Look at These Cuties: Wisconsin Zoo Welcomes River Otter Triplets
Cute baby animal alert!
It's a scientific fact: If you love animals (and why else would you be here?), then you really love baby animals. It doesn't matter if they come to us by surprise, or if their arrivals are eagerly anticipated, the fact remains that baby animals are some of the happiest arrivals to any zoo.
So it was with great pride that the Henry Vilas Zoo in Madison, Wis., was able to announce this week that they had welcomed the three newest members of their family to the world: a trio of baby otters! The three little river otters—two boys and a girl—were actually born Feb. 15, but now their eyes are open, they're moving about and they're ready to meet the world.
As the zoo explains in its Facebook post, it can be difficult to know when otters are pregnant, thanks to a phenomenon known as "delayed implementation." In a nutshell, delayed implementation can happen in one of two ways: In the first, a mama's body will prevent her from getting pregnant too quickly after a previous birth, giving babies enough time to properly suckle and grow before the next pregnancy starts using those nutrients. In the second, female otters can actually time their pregnancies to match up with favorable environmental conditions. So, instead of having babies in the winter when resources can be scarce, she can delay her pregnancy so she gives birth in the spring. In the case of river otters, delayed implementation can suspend a pregnancy for up to 270 days!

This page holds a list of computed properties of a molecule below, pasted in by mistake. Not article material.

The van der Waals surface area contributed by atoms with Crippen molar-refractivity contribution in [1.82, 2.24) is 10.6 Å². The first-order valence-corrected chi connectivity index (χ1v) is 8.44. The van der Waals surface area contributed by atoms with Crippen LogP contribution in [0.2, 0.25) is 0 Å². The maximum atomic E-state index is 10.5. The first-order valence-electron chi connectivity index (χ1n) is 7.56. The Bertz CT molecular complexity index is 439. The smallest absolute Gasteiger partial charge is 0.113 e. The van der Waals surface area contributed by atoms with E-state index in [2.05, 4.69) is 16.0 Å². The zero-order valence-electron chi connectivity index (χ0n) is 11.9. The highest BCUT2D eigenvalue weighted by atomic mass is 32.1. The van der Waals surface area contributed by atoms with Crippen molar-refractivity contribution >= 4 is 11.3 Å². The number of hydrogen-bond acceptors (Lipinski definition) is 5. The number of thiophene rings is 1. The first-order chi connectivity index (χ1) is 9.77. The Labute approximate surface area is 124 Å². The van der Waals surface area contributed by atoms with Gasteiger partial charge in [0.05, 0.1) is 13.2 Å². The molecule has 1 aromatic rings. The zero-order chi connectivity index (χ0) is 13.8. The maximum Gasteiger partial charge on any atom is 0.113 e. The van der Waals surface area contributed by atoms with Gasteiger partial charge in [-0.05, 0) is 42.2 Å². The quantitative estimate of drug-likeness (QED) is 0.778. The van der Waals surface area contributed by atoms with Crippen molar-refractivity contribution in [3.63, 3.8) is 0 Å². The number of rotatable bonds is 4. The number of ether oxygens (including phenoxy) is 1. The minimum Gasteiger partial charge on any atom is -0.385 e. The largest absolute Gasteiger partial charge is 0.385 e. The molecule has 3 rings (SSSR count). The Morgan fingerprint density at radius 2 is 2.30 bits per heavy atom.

Once they do become pregnant, however, otters really step on the gas, and otter babies are typically born after just 60 days.
These three babies, named Lily, Montello, and Fisher (after rivers in Wisconsin), are all healthy and adorable and, at 9 weeks old now, should be ready for swimming lessons. Raised solely by their mother, first-time mama Elva, the pups are growing fast and will be introduced to their papa, Dragonroll, once they can all safely swim, at which point, he'll teach them to throw a curve ball, or whatever it is that otter dads do.